I’d like to tell you that it’s been a long couple of weeks out at the cabin. That, however, would not be the truth. The truth is, it’s been a couple of very lazy weeks lounging around in the comfort of an actual house.
The weather has been terrible. I was having to hike into the cabin, my firewood is running low, and I was sick of dragging a forty pound jug of water a quarter mile uphill twice a week. So I’ve been staying at my girlfriend’s with Pico and Herbie. And the Levine men have officially taken over the couch.
I’m still formally living at the cabin, but it has been a nice break. After three winters, I needed some time away from the work and cold and frustration of a home with no indoor plumbing. The chickens are still out there, and are doing well. As the days get longer, the nights haven’t been as cold, and they are doing fine. I hike into the cabin most every day, but I haven’t had to haul my laundry, and bags of dog food and cat litter, up that hill.
But speaking of hills, a friend invited me to climb a couple of High Peaks this past weekend. I needed to get out of the house and just said yes. I didn’t realize that it was going to be a 24-mile ski-snowshoe-hike. But we headed out at about six am on Saturday to climb Cliff and Redfield mountains. Twelve hours and forty-five minutes later, we struggled out of the woods and back to my car.
I drove to my girlfriend’s and stumbled in the door. I literally could not move a muscle, but I made it through the night. The next morning, as I painfully and stiffly made my way across the living room, she convinced me that best way to beat the soreness was to go for a walk or hike. Now, keep in mind, she was not volunteering to go with me, just basically telling me to get out. I think my complaints may have been worse than I thought.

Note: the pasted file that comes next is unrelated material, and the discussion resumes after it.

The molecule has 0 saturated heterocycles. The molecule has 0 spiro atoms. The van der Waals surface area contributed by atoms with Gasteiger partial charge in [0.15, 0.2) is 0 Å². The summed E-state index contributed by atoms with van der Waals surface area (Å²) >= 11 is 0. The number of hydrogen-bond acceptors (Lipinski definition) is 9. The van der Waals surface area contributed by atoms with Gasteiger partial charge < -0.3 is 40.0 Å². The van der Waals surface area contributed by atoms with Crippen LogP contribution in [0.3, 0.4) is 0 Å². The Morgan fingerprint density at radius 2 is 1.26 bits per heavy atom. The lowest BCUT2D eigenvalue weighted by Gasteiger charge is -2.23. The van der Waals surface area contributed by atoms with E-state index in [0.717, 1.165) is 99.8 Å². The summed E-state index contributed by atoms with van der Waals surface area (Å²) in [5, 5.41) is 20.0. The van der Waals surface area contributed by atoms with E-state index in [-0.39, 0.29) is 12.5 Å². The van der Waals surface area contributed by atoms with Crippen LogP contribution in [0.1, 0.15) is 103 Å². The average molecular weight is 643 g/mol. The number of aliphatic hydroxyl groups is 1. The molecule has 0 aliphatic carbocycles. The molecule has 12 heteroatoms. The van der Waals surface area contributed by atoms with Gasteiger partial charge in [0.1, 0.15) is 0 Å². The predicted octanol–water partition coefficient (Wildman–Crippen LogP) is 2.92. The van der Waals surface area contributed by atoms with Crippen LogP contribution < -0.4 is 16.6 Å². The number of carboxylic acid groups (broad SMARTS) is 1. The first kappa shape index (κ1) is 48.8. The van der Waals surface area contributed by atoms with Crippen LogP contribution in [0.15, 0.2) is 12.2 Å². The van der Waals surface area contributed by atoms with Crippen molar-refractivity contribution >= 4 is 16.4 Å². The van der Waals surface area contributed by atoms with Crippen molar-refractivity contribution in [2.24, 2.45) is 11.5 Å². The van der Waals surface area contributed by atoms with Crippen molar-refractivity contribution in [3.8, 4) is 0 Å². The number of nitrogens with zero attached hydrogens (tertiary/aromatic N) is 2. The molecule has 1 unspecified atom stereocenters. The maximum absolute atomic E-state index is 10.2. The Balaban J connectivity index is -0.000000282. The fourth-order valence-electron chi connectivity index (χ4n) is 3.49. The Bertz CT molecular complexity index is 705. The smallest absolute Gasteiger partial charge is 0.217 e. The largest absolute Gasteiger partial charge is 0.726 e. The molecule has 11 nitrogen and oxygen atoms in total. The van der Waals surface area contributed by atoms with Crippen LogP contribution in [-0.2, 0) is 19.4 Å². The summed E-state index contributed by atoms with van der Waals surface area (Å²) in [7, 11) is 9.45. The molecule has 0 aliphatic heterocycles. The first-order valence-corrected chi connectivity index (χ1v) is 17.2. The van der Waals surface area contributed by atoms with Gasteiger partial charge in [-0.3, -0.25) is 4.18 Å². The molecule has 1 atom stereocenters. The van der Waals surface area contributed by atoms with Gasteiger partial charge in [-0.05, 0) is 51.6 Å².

I headed out to the cabin to feed the chickens and make sure they still had water, and very gingerly hopped in my car. It’s about a twenty minute ride to the cabin, and every second of the way I was considering the upcoming hike up the driveway.
As I got nearer to the cabin, I noticed that my neighbors were at their camp down the road. I figured I’d take care of the girls and then head over to say hello, but as I neared my driveway, I was taken aback by the most magical sight: my driveway was plowed.
I cracked a huge grin and smiled the whole way up the driveway. I knew that my neighbor had come down and plowed with his tractor, and I was so happy I whooped with joy. The thought of having a clear driveway again was too. I hugged the chickens and rubbed Pico’s belly until he got sick of it and ran down the driveway.
I took care of everything at the cabin and went down the road to say thanks to the neighbors. I gave him a hug and promised to drop off a few gallons of diesel fuel in payment. This one kind act changed my whole outlook on the last month or so of the winter. It seemed as if so many problems had been solved by this one incredibly kind gesture. My mood was lifted and my spirit sunny. The neighbor s told me they were happy to help.
All of those warm feelings stayed with me until I got back and checked the weather forecast. Twenty inches of snow predicted. It’s amazing how fast the wind got sucked out of my sails. Not that it’s all bad. I know that the snow is here for a limited time, but it was so nice driving into the cabin a couple of times. I can’t thank my neighbors enough for plowing, even if it only lasted a few days.